Speedy Recovery

March 2015

Speedy Recovery


BY TOM WENDORF, P.E.Whether natural or man-made, disasters can wreak disruptive and costly havoc on infrastructure. A detailed recovery plan will ensure that your community has the right tools and step-by-step instructions to assess damage and capture funding for a fast recovery.

After back-to-back Hurricanes Ike and Dolly devastated the Texas gulf coast in 2008, the Texas General Land Office used a programmatic approach to tackle 4,500 projects across 62 counties, or nearly a quarter of the state’s land area. The effort became one of the largest US public works projects ever undertaken.

With the help of HNTB Corp.’s program management tools to track budgets, schedules, and the status of each project from concept to completion, the Texas GLO kept the behemoth $1.4 billion Texas Disaster Recovery Program moving and on target for completion in 2015.

Lessons learned from recovery efforts following Hurricanes Katrina (2005), Ike and Dolly (2008), and Sandy (2012) have informed HNTB experts in the development of a predisaster “playbook” for fortifying disaster-prone areas, kick-starting recovery, and managing disasters before the next one strikes.

Know what you’ve got. Following Hurricanes Ike and Dolly, HNTB worked closely with the Texas GLO to develop brief, one-page project summaries of each repair project that included a photo, map, condition index and value, scope of work, budget, and schedule. These summaries helped to expedite and maximize emergency funding.

Local governments should have such information before a disaster, as diligent asset management practices help to ensure more reasonable reimbursement. Having documentation to support the pre-event condition of infrastructure is similar to having proof of your car’s mileage and repair history before a wreck. Follow federal requirements for evaluating and documenting infrastructure.

Illustration of a houseKnow whom to call. Identify qualified engineers, public works experts, economists, and others who understand the inner workings and challenges of bureaucracies. These individuals and companies can validate your asset management documentation and, following a disaster, relieve some of the recovery burden from local officials. Work with the state comptroller to establish an emergency procurement process for these experts to speed postdisaster responses.

Know the rules of the game. Be fully knowledgeable of the emergency funding and grant process. Understanding what’s available and how best to apply for it will allow you to capture multiple funding sources and the maximum amount of reimbursement.

Know where things are. It’s critical to update information on floodplains, special hazard areas (e.g., refineries, manufacturing, chemical storage) and critical infrastructure (e.g., airports, sewage treatment plants, hospitals) so you can clearly identify weaknesses to bolster before the next disaster. Communities with critical infrastructure that should be flood-proofed or elevated may be able to access federal funding for infrastructure hardening.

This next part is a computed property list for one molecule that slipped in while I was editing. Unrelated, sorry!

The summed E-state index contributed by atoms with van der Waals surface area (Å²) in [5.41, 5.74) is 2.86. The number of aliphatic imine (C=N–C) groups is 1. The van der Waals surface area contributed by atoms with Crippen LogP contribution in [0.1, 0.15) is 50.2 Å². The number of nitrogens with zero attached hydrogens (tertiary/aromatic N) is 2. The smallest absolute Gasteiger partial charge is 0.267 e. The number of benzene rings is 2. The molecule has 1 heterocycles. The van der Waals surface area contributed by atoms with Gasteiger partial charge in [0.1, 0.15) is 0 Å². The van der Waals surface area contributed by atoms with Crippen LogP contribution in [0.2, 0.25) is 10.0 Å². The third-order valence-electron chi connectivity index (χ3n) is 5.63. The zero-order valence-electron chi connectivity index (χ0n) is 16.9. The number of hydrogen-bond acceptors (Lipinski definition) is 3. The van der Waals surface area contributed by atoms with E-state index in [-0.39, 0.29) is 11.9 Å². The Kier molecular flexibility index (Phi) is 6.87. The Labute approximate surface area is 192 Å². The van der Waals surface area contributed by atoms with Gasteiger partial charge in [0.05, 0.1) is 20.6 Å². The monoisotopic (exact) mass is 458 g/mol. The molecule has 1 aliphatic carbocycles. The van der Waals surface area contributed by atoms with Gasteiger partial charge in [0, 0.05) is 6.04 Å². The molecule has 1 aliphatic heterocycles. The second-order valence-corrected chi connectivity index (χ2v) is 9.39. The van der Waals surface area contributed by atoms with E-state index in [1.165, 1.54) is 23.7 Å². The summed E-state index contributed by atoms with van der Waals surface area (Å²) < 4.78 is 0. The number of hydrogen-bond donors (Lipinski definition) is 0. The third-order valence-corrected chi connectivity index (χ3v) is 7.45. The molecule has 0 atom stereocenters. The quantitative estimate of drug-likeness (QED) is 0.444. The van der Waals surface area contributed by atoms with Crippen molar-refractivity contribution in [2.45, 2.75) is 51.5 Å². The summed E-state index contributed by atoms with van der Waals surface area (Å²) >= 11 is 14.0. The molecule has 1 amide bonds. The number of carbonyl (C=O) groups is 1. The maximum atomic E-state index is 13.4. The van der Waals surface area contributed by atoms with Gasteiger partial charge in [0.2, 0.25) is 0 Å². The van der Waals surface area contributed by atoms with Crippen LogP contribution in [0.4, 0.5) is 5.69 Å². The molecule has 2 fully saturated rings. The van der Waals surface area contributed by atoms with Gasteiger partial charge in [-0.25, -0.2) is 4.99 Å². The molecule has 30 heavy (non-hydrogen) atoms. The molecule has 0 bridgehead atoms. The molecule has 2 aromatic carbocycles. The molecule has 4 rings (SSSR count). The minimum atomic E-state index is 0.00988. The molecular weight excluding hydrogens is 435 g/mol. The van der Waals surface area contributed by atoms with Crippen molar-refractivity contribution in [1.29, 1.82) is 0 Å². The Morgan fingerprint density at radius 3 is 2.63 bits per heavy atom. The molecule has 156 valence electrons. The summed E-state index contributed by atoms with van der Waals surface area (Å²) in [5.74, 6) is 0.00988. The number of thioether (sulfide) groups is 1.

By reviewing updated floodplain maps and disaster modeling, HNTB helped the Texas GLO capture Federal Emergency Management Agency funding and US Department of Housing and Urban Development grants that allowed the GLO to incorporate flood resiliency elements into infrastructure when rebuilding. That funding represented 15% of the $1.4 billion recovery program.

As emergency agencies become aware of the high price tag for recovery, they will increasingly demand that local governments take hardening precautions on the front end. Just as you are required to have prepared emergency response plans for police, fire, and other municipal services, you also will be required to provide documentation verifying that public works and other infrastructure systems are in the best disaster-ready condition possible, if you hope to receive postdisaster emergency assistance.

Know your teammates. Enter into mutual aid agreements with neighboring cities or counties and prepare detailed outlines of public entities’ disaster plans, including the sharing of resources, responsibilities, and costs. For example, if a flood hits a community that doesn’t have the resources for the cleanup effort, other communities may loan equipment to move debris.

Systems should be established that outline available resources and track incurred recovery costs (per hour or day) to maximize and speed reimbursement. Create standardized workflows and operating guidelines, so everyone understands what must be done to ensure an activity is fully reimbursable.

Governments can’t prevent hurricanes, floods, or droughts, nor can they predict when the next disaster will hit. However, using a programmatic approach, you can take preemptive measures to ensure that communities are returned to normalcy as quickly as possible and rebuilt with increased resiliency; resources are deployed quickly and efficiently for repairs or replacement; and budgetary and regulatory constraints are met while funding reimbursement is maximized.

Tom Wendorf, P.E., is a program director for HNTB Corp. He has 25 years of experience as a former public works director for the cities of San Antonio and Missouri City, Texas, and is past president of the Texas Public Works Association.